A major prerequisite for the use of retroviruses is to ensure the safety of their use, particularly with regard to the possibility of the spread of wild-type virus in the cell population. The development of specialized cell lines (termed “packaging cells”) which produce only replication-defective retroviruses has increased the utility of retroviruses for gene therapy, and defective retroviruses are well characterized for use in gene transfer for gene therapy purposes (for a review see Miller, Blood 76:271 (1990)). Thus, recombinant retrovirus can be constructed in which part of the retroviral coding sequence (gag, pol, env) has been replaced by nucleic acid encoding a marker or co-stimulatory protein, rendering the retrovirus replication defective. This is a consideration when using the tumor cell line K567 in the present invention. The replication defective retrovirus is then packaged into virions that can be used to infect a target cell through the use of a helper virus by standard techniques. Protocols for producing recombinant retroviruses and for infecting cells in vitro or in vivo with such viruses can be found in Current Protocols in Molecular Biology, Ausubel et al. (eds.) Greene Publishing Associates, (1989), Sections 9.10-9.14 and other standard laboratory manuals.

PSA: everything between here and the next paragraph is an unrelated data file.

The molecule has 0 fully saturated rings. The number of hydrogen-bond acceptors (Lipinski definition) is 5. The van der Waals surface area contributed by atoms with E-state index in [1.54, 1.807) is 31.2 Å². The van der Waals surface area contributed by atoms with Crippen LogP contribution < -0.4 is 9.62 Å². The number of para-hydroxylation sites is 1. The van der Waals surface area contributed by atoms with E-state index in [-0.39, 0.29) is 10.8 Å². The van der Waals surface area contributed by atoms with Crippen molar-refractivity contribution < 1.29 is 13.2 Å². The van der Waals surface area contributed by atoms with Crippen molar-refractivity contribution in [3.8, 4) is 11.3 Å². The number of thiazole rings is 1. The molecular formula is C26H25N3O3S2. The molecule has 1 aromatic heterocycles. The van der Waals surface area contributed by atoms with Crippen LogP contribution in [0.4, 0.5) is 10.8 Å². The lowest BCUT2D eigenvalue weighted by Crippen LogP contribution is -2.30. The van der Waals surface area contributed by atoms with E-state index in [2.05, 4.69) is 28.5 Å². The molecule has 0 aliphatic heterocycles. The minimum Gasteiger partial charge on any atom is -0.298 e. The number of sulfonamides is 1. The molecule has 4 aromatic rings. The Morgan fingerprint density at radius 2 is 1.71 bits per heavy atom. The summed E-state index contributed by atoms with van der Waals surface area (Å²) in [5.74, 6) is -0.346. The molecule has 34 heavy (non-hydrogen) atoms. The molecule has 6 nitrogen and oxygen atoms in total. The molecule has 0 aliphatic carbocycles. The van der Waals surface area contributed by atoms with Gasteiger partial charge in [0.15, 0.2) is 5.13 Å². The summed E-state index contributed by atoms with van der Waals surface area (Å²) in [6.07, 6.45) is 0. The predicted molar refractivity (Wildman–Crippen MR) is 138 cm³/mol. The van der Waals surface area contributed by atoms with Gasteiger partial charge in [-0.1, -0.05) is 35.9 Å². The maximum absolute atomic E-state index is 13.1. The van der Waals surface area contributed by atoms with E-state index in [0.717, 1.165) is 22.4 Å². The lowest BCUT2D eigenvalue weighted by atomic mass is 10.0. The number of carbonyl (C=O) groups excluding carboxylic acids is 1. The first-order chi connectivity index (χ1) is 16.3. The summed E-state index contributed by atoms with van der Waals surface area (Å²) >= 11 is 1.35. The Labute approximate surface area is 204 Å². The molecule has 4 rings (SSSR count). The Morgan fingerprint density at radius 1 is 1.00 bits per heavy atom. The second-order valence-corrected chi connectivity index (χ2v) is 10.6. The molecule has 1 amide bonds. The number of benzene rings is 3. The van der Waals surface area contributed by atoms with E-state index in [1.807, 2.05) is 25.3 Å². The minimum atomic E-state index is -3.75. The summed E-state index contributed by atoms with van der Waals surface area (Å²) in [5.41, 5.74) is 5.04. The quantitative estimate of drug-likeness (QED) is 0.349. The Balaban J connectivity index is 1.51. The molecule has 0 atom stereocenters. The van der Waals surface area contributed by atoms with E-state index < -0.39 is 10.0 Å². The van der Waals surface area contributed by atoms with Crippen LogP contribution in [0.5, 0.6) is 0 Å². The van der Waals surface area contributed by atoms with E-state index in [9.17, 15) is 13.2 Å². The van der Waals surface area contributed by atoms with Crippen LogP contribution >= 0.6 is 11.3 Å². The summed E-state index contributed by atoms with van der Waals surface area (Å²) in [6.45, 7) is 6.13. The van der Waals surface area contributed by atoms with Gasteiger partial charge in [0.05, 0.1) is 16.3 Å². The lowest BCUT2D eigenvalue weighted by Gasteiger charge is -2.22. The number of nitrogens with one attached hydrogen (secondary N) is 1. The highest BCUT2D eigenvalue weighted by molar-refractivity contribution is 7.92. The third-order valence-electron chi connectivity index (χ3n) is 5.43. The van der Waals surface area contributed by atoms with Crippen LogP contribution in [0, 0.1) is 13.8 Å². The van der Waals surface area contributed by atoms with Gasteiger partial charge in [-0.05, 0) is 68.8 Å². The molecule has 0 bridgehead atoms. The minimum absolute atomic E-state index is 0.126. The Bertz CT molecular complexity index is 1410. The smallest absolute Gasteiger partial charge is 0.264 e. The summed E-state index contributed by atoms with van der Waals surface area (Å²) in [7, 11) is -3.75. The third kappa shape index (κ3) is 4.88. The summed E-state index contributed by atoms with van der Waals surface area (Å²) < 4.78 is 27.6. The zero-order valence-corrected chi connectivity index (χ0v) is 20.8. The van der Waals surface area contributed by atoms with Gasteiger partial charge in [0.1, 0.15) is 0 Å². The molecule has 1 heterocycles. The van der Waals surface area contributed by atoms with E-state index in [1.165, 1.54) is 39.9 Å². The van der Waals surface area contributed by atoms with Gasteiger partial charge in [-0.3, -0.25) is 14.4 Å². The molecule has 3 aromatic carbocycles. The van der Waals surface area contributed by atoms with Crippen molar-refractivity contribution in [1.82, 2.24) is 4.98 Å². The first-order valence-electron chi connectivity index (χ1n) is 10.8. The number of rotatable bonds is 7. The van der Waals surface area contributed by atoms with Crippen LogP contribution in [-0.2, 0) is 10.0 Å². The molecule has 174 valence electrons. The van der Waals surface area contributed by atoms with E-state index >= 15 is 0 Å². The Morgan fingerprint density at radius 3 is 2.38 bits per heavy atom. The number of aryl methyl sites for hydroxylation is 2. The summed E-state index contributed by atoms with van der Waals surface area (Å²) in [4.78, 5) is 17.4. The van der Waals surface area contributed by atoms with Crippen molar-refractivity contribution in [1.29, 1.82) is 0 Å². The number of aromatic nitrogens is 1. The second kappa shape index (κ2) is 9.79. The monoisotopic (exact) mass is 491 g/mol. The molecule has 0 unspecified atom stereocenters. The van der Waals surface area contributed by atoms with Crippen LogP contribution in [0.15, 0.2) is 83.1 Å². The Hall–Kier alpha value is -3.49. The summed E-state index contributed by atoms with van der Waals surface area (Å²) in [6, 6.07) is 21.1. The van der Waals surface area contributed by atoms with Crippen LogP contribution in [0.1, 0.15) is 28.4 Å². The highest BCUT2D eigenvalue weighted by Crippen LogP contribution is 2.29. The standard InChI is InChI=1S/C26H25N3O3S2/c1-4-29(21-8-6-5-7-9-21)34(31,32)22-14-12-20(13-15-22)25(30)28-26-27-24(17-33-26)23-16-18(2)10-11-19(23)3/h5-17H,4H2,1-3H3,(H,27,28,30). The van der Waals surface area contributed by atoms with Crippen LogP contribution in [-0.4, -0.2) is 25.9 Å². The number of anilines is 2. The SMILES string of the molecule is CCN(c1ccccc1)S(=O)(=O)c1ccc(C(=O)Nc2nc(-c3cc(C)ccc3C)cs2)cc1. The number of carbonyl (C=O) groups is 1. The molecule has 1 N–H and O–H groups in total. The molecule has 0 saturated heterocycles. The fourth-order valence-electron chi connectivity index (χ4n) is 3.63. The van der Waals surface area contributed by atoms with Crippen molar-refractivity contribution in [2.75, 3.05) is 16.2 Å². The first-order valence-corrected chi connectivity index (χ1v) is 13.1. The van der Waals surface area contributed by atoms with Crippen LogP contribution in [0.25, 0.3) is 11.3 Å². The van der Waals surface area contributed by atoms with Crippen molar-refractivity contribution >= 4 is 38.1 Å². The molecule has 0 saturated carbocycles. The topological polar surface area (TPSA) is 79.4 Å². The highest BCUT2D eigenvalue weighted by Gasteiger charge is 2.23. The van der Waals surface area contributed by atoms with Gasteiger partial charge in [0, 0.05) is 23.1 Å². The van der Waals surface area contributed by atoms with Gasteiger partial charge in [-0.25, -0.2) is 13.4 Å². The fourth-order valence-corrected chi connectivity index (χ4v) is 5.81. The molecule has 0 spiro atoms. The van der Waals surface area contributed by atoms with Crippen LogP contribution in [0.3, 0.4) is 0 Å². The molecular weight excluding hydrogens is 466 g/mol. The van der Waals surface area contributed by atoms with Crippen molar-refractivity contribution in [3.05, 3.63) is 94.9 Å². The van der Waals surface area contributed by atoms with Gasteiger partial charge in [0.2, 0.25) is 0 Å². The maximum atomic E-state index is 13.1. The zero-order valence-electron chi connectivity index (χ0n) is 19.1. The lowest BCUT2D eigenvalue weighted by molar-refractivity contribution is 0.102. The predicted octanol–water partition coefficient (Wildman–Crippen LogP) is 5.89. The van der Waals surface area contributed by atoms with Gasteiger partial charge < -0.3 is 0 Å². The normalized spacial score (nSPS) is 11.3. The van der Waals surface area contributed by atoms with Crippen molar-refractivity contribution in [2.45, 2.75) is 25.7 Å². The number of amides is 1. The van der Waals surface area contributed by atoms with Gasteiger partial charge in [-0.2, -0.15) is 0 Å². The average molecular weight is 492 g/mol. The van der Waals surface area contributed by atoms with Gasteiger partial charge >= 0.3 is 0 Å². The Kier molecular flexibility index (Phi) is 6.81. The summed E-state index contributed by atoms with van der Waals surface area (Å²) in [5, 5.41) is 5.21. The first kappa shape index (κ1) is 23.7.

Examples of suitable retroviruses include pLJ, pZIP, pWE and pEM that are well known to those skilled in the art. Examples of suitable packaging virus lines for preparing both ecotropic and amphotropic retroviral systems are also known.
In another embodiment of the invention, the nucleic acid molecule encoding a marker or co-stimulatory protein is delivered into a specific cell in the form of a soluble molecular complex. The complex contains the nucleic acid releasably bound to a carrier comprised of a nucleic acid binding agent and a cell-specific binding agent which binds to a surface molecule of the specific cell and is of a size that can be subsequently internalized by the cell. Such complexes are described in U.S. Pat. No. 5,166,320. In another embodiment of the invention the nucleic acid encoding marker or co-stimulatory protein is introduced into T cells by particle bombardment, as described in Yang et al., Nature Medicine 1:481 (1995)).